Northwestern Football Players Lose Fight to Unionize

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The relationship between student athletes and the schools for which they play has operated increasingly in a gray area in recent years. Student athletes are technically students, but in many ways–particularly when it comes to the money they generate for their schools–their relationships to the colleges and universities are significantly different from non-student athletes. In recognition of the ambiguity of this gray area, and the desire to contribute to discussions about their program, football players at Northwestern University recently tried to unionize. After a long back-and-forth, their application was effectively turned down by the National Labor Relations Board (NLRB), meaning the players cannot unionize.

The argument made by the students looking to unionize was based on something that is pretty well known for permeating college sports–money. Universities can make a hefty chunk of change from having strong college sports teams, particularly football. According to the Department of Education, college football revenue generated by Division 1 teams topped $3.4 billion in 2013. For comparison, that number wasn’t too far from the $3.6 billion in revenue generated by the National Hockey League (NHL) in 2013.

But a team is only as good as its players, and while players do receive plenty from the arrangement in the form of publicity, experience, and sometimes a straight shot to the big leagues, the Northwestern football players were arguing that they deserve a more prominent seat at the table. Kain Colter, a former co-captain of Northwestern’s team, explained that being a football player at the school was essentially a job. CNN summed his testimony at the NLRB hearing to that effect:

He said football was dominating his college experience, consuming up to 60 hours a week during the season and up to 20 hours the rest of the year, he said. He and his teammates never got summer and winter breaks, couldn’t schedule certain classes and were required to adhere to dozens of rules or risk losing their scholarships.

As a result of that environment, Colter and the other Northwestern players who voted to unionize, as well as players from other schools involved in the movement, argued that they would like to receive benefits like free tuition or more extensive medical coverage.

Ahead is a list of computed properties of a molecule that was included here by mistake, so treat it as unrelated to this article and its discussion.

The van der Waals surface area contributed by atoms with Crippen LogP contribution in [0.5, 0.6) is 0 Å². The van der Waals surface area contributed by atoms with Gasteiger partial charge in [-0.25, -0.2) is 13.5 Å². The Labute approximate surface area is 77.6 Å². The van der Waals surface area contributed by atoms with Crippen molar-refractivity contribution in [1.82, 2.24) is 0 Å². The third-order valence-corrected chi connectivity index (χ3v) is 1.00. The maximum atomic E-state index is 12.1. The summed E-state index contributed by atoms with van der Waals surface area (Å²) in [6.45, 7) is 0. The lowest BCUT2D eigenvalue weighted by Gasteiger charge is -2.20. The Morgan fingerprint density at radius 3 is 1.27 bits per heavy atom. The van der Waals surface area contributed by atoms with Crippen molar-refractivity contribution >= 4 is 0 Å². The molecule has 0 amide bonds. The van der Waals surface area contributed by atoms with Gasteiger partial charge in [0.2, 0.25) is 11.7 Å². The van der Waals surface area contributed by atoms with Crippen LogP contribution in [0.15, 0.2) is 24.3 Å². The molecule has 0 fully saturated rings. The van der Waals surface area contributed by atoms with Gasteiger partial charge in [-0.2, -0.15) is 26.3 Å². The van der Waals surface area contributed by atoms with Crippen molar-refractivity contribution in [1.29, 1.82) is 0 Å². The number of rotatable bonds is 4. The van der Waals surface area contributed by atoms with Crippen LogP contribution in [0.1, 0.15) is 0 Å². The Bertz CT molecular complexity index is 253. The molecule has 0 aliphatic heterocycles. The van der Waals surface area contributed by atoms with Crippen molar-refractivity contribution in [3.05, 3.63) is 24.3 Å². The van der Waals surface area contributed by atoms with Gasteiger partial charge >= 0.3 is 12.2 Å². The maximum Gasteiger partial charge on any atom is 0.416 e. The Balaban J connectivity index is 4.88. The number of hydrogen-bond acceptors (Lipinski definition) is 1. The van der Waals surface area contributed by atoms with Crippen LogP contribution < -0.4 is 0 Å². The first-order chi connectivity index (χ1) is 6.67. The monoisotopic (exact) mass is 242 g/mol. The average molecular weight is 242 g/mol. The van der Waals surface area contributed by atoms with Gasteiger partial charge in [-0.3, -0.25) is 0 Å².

However, that particular argument wasn’t convincing for the NLRB board, which denied to take jurisdiction over the application to unionize. By doing so, the board essentially stopped the students’ ability to join or create a union. Northwestern University brought up that its student-athletes are students first, not employees, an important distinction if the players were to unionize. Additionally, officials from the school expressed confusion as to why Northwestern was the focus of this push, given that Northwestern isn’t generally regarded as a football powerhouse. Additionally, a big concern for the board appeared to be that it would create an unfair advantage for students who attend private universities, because the ruling wouldn’t apply to students at public universities.

The Northwestern players’ attempts to form a union have been pretty much quashed, but that doesn’t mean the conversation is over. Players at public universities could try their luck with various state institutions. Additionally some of the things that the players are fighting for, like improved medical care, are consistent with broader discussions in the football community and the NFL about player safety. As the line between student-athlete and athlete continue to blur, and college football promises to continuing growing, these are essential issues that schools will have to contend with.

Anneliese Mahoney
Anneliese Mahoney is Managing Editor at Law Street and a Connecticut transplant to Washington D.C. She has a Bachelor’s degree in International Affairs from the George Washington University, and a passion for law, politics, and social issues. Contact Anneliese at



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